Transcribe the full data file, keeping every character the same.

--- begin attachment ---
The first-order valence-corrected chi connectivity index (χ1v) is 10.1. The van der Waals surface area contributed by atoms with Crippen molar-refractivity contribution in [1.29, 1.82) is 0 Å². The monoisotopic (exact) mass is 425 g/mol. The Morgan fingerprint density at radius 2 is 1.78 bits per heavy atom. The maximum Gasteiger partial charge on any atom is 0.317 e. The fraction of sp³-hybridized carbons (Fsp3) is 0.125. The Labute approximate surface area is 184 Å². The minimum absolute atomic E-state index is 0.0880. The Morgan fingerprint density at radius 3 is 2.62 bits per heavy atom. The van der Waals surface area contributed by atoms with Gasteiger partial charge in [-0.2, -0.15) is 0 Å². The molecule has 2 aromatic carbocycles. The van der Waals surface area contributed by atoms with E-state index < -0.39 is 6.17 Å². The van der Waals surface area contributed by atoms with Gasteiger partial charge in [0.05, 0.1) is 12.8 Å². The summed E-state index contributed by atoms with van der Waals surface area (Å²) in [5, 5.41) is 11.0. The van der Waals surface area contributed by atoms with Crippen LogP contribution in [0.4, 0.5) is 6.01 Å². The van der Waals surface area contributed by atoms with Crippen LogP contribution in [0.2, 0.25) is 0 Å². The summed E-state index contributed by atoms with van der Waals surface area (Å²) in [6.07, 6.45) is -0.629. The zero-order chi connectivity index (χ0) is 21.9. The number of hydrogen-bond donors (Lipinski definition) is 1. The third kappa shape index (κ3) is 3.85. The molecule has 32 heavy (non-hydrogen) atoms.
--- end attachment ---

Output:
The first-order valence-corrected chi connectivity index (χ1v) is 10.1. The van der Waals surface area contributed by atoms with Crippen molar-refractivity contribution in [1.29, 1.82) is 0 Å². The monoisotopic (exact) mass is 425 g/mol. The Morgan fingerprint density at radius 2 is 1.78 bits per heavy atom. The maximum Gasteiger partial charge on any atom is 0.317 e. The fraction of sp³-hybridized carbons (Fsp3) is 0.125. The Labute approximate surface area is 184 Å². The minimum absolute atomic E-state index is 0.0880. The Morgan fingerprint density at radius 3 is 2.62 bits per heavy atom. The van der Waals surface area contributed by atoms with Gasteiger partial charge in [-0.2, -0.15) is 0 Å². The molecule has 2 aromatic carbocycles. The van der Waals surface area contributed by atoms with E-state index < -0.39 is 6.17 Å². The van der Waals surface area contributed by atoms with Gasteiger partial charge in [0.05, 0.1) is 12.8 Å². The summed E-state index contributed by atoms with van der Waals surface area (Å²) in [5, 5.41) is 11.0. The van der Waals surface area contributed by atoms with Crippen LogP contribution in [0.4, 0.5) is 6.01 Å². The van der Waals surface area contributed by atoms with Crippen LogP contribution in [0.2, 0.25) is 0 Å². The summed E-state index contributed by atoms with van der Waals surface area (Å²) in [6.07, 6.45) is -0.629. The zero-order chi connectivity index (χ0) is 21.9. The number of hydrogen-bond donors (Lipinski definition) is 1. The third kappa shape index (κ3) is 3.85. The molecule has 32 heavy (non-hydrogen) atoms.